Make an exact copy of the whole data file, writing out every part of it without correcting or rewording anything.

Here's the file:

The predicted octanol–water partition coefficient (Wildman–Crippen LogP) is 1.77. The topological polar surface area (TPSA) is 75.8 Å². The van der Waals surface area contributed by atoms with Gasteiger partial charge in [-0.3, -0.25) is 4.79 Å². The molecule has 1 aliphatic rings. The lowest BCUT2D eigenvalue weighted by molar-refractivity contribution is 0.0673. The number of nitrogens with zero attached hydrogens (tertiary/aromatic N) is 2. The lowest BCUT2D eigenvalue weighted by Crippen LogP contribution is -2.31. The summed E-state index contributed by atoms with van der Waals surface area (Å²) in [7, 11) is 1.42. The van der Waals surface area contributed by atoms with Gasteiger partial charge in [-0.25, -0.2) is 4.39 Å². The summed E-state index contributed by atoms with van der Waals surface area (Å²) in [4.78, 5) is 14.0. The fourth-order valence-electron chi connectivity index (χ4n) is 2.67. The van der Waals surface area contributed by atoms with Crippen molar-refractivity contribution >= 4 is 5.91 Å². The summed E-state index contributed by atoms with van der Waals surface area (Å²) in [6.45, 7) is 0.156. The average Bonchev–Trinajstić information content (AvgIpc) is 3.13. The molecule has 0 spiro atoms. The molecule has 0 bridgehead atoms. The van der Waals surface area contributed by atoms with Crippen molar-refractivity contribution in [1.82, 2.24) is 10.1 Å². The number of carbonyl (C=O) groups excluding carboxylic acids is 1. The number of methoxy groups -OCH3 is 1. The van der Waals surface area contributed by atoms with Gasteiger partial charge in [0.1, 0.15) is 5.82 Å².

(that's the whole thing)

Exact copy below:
The predicted octanol–water partition coefficient (Wildman–Crippen LogP) is 1.77. The topological polar surface area (TPSA) is 75.8 Å². The van der Waals surface area contributed by atoms with Gasteiger partial charge in [-0.3, -0.25) is 4.79 Å². The molecule has 1 aliphatic rings. The lowest BCUT2D eigenvalue weighted by molar-refractivity contribution is 0.0673. The number of nitrogens with zero attached hydrogens (tertiary/aromatic N) is 2. The lowest BCUT2D eigenvalue weighted by Crippen LogP contribution is -2.31. The summed E-state index contributed by atoms with van der Waals surface area (Å²) in [7, 11) is 1.42. The van der Waals surface area contributed by atoms with Gasteiger partial charge in [-0.25, -0.2) is 4.39 Å². The summed E-state index contributed by atoms with van der Waals surface area (Å²) in [4.78, 5) is 14.0. The fourth-order valence-electron chi connectivity index (χ4n) is 2.67. The van der Waals surface area contributed by atoms with Crippen molar-refractivity contribution >= 4 is 5.91 Å². The summed E-state index contributed by atoms with van der Waals surface area (Å²) in [6.45, 7) is 0.156. The average Bonchev–Trinajstić information content (AvgIpc) is 3.13. The molecule has 0 spiro atoms. The molecule has 0 bridgehead atoms. The van der Waals surface area contributed by atoms with Crippen molar-refractivity contribution in [1.82, 2.24) is 10.1 Å². The number of carbonyl (C=O) groups excluding carboxylic acids is 1. The number of methoxy groups -OCH3 is 1. The van der Waals surface area contributed by atoms with Gasteiger partial charge in [0.1, 0.15) is 5.82 Å².